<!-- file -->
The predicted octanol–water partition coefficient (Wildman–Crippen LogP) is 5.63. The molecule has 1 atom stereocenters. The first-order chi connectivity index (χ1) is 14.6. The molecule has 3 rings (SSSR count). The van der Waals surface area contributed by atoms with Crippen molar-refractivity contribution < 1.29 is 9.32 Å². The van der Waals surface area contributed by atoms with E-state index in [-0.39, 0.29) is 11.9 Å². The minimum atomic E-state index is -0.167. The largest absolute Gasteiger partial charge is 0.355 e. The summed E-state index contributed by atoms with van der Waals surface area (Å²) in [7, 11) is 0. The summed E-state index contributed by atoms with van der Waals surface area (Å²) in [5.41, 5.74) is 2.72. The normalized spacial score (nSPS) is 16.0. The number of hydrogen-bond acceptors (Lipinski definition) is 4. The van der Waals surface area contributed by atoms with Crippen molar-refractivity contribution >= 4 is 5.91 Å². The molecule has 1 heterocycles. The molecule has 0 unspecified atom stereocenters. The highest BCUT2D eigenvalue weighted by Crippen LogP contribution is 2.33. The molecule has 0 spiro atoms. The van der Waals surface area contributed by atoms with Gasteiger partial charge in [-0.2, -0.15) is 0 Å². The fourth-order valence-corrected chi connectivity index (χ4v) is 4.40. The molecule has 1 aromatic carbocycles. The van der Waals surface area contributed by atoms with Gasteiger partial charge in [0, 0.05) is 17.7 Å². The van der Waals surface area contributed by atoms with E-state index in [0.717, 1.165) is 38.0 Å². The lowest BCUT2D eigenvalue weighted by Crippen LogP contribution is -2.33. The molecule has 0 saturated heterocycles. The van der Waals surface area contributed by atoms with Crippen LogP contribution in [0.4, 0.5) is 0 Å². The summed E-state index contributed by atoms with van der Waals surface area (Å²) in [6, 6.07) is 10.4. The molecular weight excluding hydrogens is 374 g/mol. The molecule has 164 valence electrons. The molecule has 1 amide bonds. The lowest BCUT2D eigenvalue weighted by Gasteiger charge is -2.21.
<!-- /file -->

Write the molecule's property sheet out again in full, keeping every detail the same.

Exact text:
The predicted octanol–water partition coefficient (Wildman–Crippen LogP) is 5.63. The molecule has 1 atom stereocenters. The first-order chi connectivity index (χ1) is 14.6. The molecule has 3 rings (SSSR count). The van der Waals surface area contributed by atoms with Crippen molar-refractivity contribution < 1.29 is 9.32 Å². The van der Waals surface area contributed by atoms with E-state index in [-0.39, 0.29) is 11.9 Å². The minimum atomic E-state index is -0.167. The largest absolute Gasteiger partial charge is 0.355 e. The summed E-state index contributed by atoms with van der Waals surface area (Å²) in [7, 11) is 0. The summed E-state index contributed by atoms with van der Waals surface area (Å²) in [5.41, 5.74) is 2.72. The normalized spacial score (nSPS) is 16.0. The number of hydrogen-bond acceptors (Lipinski definition) is 4. The van der Waals surface area contributed by atoms with Crippen molar-refractivity contribution >= 4 is 5.91 Å². The molecule has 1 heterocycles. The molecule has 0 unspecified atom stereocenters. The highest BCUT2D eigenvalue weighted by Crippen LogP contribution is 2.33. The molecule has 0 spiro atoms. The van der Waals surface area contributed by atoms with Gasteiger partial charge in [-0.2, -0.15) is 0 Å². The fourth-order valence-corrected chi connectivity index (χ4v) is 4.40. The molecule has 1 aromatic carbocycles. The van der Waals surface area contributed by atoms with Gasteiger partial charge in [0, 0.05) is 17.7 Å². The van der Waals surface area contributed by atoms with E-state index in [0.717, 1.165) is 38.0 Å². The lowest BCUT2D eigenvalue weighted by Crippen LogP contribution is -2.33. The molecule has 0 saturated heterocycles. The van der Waals surface area contributed by atoms with Crippen LogP contribution in [0.4, 0.5) is 0 Å². The summed E-state index contributed by atoms with van der Waals surface area (Å²) in [6, 6.07) is 10.4. The molecular weight excluding hydrogens is 374 g/mol. The molecule has 164 valence electrons. The molecule has 1 amide bonds. The lowest BCUT2D eigenvalue weighted by Gasteiger charge is -2.21.